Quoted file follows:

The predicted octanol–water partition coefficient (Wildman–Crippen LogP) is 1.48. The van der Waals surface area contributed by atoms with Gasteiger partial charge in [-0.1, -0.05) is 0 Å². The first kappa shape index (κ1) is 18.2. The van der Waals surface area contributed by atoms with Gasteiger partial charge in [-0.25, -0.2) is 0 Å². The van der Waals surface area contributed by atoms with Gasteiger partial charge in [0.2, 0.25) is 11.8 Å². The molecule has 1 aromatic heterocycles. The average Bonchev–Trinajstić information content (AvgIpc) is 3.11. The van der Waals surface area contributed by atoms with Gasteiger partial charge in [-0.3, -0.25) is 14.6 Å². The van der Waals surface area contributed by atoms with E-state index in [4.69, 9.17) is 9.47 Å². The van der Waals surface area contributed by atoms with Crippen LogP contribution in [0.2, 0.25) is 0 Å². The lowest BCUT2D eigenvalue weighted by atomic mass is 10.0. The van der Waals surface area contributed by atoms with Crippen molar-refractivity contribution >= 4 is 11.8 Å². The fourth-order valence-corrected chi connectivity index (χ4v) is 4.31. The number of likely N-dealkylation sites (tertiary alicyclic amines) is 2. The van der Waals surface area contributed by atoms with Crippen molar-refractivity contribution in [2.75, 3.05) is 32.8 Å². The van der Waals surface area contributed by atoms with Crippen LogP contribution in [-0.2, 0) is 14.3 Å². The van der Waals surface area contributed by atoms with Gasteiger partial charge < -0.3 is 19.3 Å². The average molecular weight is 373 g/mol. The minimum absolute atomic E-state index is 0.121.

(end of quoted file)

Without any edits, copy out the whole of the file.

The predicted octanol–water partition coefficient (Wildman–Crippen LogP) is 1.48. The van der Waals surface area contributed by atoms with Gasteiger partial charge in [-0.1, -0.05) is 0 Å². The first kappa shape index (κ1) is 18.2. The van der Waals surface area contributed by atoms with Gasteiger partial charge in [-0.25, -0.2) is 0 Å². The van der Waals surface area contributed by atoms with Gasteiger partial charge in [0.2, 0.25) is 11.8 Å². The molecule has 1 aromatic heterocycles. The average Bonchev–Trinajstić information content (AvgIpc) is 3.11. The van der Waals surface area contributed by atoms with Gasteiger partial charge in [-0.3, -0.25) is 14.6 Å². The van der Waals surface area contributed by atoms with E-state index in [4.69, 9.17) is 9.47 Å². The van der Waals surface area contributed by atoms with Crippen LogP contribution in [0.2, 0.25) is 0 Å². The lowest BCUT2D eigenvalue weighted by atomic mass is 10.0. The van der Waals surface area contributed by atoms with Crippen molar-refractivity contribution >= 4 is 11.8 Å². The fourth-order valence-corrected chi connectivity index (χ4v) is 4.31. The number of likely N-dealkylation sites (tertiary alicyclic amines) is 2. The van der Waals surface area contributed by atoms with Crippen molar-refractivity contribution in [2.75, 3.05) is 32.8 Å². The van der Waals surface area contributed by atoms with Crippen LogP contribution in [-0.2, 0) is 14.3 Å². The van der Waals surface area contributed by atoms with Gasteiger partial charge < -0.3 is 19.3 Å². The average molecular weight is 373 g/mol. The minimum absolute atomic E-state index is 0.121.